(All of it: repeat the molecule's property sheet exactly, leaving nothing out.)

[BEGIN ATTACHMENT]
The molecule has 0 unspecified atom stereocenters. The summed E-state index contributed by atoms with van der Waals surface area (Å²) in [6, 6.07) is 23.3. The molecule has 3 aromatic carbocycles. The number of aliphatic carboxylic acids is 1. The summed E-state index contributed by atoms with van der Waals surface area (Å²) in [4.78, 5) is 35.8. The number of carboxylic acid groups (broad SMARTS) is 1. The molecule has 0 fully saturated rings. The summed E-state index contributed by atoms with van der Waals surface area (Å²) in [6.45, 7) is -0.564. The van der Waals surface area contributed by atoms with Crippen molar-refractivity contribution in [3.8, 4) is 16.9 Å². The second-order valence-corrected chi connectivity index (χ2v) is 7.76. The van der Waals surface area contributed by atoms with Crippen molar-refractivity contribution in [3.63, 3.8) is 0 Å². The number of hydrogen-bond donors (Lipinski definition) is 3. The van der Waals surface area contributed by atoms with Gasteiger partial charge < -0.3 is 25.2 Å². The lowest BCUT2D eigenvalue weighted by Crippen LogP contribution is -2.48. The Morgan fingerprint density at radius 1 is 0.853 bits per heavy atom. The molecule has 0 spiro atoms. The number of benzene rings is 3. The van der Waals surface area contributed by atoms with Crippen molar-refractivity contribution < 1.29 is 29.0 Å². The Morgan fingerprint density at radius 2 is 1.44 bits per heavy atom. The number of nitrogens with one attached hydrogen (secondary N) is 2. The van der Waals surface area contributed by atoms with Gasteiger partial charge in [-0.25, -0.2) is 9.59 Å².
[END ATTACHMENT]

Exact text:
The molecule has 0 unspecified atom stereocenters. The summed E-state index contributed by atoms with van der Waals surface area (Å²) in [6, 6.07) is 23.3. The molecule has 3 aromatic carbocycles. The number of aliphatic carboxylic acids is 1. The summed E-state index contributed by atoms with van der Waals surface area (Å²) in [4.78, 5) is 35.8. The number of carboxylic acid groups (broad SMARTS) is 1. The molecule has 0 fully saturated rings. The summed E-state index contributed by atoms with van der Waals surface area (Å²) in [6.45, 7) is -0.564. The van der Waals surface area contributed by atoms with Crippen molar-refractivity contribution in [3.8, 4) is 16.9 Å². The second-order valence-corrected chi connectivity index (χ2v) is 7.76. The van der Waals surface area contributed by atoms with Crippen molar-refractivity contribution in [3.63, 3.8) is 0 Å². The number of hydrogen-bond donors (Lipinski definition) is 3. The van der Waals surface area contributed by atoms with Gasteiger partial charge < -0.3 is 25.2 Å². The lowest BCUT2D eigenvalue weighted by Crippen LogP contribution is -2.48. The Morgan fingerprint density at radius 1 is 0.853 bits per heavy atom. The molecule has 0 spiro atoms. The number of benzene rings is 3. The van der Waals surface area contributed by atoms with Crippen molar-refractivity contribution < 1.29 is 29.0 Å². The Morgan fingerprint density at radius 2 is 1.44 bits per heavy atom. The number of nitrogens with one attached hydrogen (secondary N) is 2. The van der Waals surface area contributed by atoms with Gasteiger partial charge in [-0.25, -0.2) is 9.59 Å².